Secret of the FDR Drive-Robert Moses-NYCImage via Library of Congress/C.M. Stieglitz

It could be argued that Robert Moses shaped the physical landscape of New York City more so than any other person in the twentieth century. By the end of his tenure, the “master builder” and city planner had constructed 658 playgrounds and 13 bridges, as well as a number of highways, beaches, and the 1964-65 New York World’s Fair. Today, he leaves behind an architectural legacy, but as Robert A. Caro’s Pulitzer Prize-winning biography The Power Broker, critically points out, Moses had a tendency to embark on large-scale projects beyond the funding approved by the New York State Legislature. His ideas were not always welcomed with open arms, yet he had no problem dismissing public opposition to his work and displacing hundreds of thousands of residents.

These seven controversial proposals are examples of projects he never had the opportunity to build in New York City:

1. Mid-Manhattan Expressway

robert-moses-mid-manhattan-expressway-new-york-city-untapped-citiesImage via Andrew Lynch: Vanshnookenraggen

Robert Moses was frequently criticized about his lack of concern for community opposition. In a consistent effort to modernize and prepare New York City for the “automobile age,” he was staunchly in favor of building five east-west expressways in Manhattan. The Mid-Manhattan Expressway, initially proposed in 1937, would have connected the Lincoln Tunnel to the Queens Midtown Tunnel with a six lane elevated expressway across 30th Street. Due to growing opposition from officials and the general public, the project was a topic of debate for many years until Governor Nelson Rockefeller finally axed the proposal in 1971.

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3 thoughts on “The NYC That Never Was: 7 Robert Moses Projects That Were Never-Built

  1. The image of Robert Moses with his never-built Brooklyn Battery Bridge is printed in reverse. (Someone else figured that out, too, judging from the word “REVERSE” written, apparently, on the negative.) Battery Park is on the southwest tip of Manhattan, so the bridge should be heading off to the south on the right side of the photo. You can also tell the image is backwards by looking at Moses’s suit coat: the button hole should, of course, be on his left side.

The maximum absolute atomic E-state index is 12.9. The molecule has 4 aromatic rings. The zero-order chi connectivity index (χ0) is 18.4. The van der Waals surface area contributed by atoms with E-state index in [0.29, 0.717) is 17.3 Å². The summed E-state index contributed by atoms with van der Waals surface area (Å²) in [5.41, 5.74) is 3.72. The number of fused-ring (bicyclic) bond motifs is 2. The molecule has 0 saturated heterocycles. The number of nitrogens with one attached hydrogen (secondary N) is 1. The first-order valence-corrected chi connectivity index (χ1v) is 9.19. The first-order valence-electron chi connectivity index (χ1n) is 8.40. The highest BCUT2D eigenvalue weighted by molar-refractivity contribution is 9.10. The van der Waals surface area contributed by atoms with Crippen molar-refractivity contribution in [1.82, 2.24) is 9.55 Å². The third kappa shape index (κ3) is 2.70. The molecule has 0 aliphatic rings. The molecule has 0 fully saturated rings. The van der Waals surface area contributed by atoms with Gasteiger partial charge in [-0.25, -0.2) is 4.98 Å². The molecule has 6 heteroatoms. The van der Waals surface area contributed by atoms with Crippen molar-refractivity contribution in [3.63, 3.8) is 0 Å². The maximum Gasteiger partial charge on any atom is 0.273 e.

2. Hi Louis! It’s definitely on our list to do. Many of the city’s parks (though run down today) were because of Moses’ aggressive tactics of repurposing underutilized land and turning them into much needed neighborhood parks. There are many other things we can thank Moses for, although the prevailing narrative doesn’t really include that. If you have particular suggestions for this piece, just let us know!

  3. Did U.C. ever get around to publish the Moses public works that were of great benefit. Also I would like to remind everyone of the Hillary Ballon’s book which presented a much more balanced presentation of Moses than does Caro. (But of course everyone just loves our urban legend prejudices dont we?)

    Not that I am apologizing for some of the worst aspects of Moses, but he should be examined within the context of his day, particularly before WWII.

    Note on the XBronx Expressway. If you would look at a map you can see that the construction of the GW Bridge was as others have stated, ‘a dagger pointed into the heart of the Bronx’. The Expressway could have no doubt have been relocated through more affluent and less dense neighborhoods, but without a doubt, once the Bridge was built, all that anticipated traffic coming into Manhattan had to be removed from the city streets.

    Please look into Wikipedia for a better overall view of the Moses legacy

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